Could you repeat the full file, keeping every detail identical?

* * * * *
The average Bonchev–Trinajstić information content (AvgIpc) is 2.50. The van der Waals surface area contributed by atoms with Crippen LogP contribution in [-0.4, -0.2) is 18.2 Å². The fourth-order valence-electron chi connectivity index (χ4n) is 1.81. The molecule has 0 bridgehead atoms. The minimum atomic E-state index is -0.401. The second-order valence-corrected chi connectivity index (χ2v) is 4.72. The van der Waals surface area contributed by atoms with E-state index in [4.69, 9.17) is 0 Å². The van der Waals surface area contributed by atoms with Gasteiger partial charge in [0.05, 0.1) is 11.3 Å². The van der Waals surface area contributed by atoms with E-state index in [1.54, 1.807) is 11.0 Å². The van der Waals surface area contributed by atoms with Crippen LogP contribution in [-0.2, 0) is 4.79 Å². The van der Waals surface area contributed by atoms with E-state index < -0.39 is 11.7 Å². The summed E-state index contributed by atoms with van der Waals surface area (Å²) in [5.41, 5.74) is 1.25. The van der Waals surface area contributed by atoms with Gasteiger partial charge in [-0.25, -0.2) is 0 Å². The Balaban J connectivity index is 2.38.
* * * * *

The average Bonchev–Trinajstić information content (AvgIpc) is 2.50. The van der Waals surface area contributed by atoms with Crippen LogP contribution in [-0.4, -0.2) is 18.2 Å². The fourth-order valence-electron chi connectivity index (χ4n) is 1.81. The molecule has 0 bridgehead atoms. The minimum atomic E-state index is -0.401. The second-order valence-corrected chi connectivity index (χ2v) is 4.72. The van der Waals surface area contributed by atoms with E-state index in [4.69, 9.17) is 0 Å². The van der Waals surface area contributed by atoms with Gasteiger partial charge in [0.05, 0.1) is 11.3 Å². The van der Waals surface area contributed by atoms with E-state index in [1.54, 1.807) is 11.0 Å². The van der Waals surface area contributed by atoms with Crippen LogP contribution in [-0.2, 0) is 4.79 Å². The van der Waals surface area contributed by atoms with E-state index < -0.39 is 11.7 Å². The summed E-state index contributed by atoms with van der Waals surface area (Å²) in [5.41, 5.74) is 1.25. The van der Waals surface area contributed by atoms with Gasteiger partial charge in [-0.25, -0.2) is 0 Å². The Balaban J connectivity index is 2.38.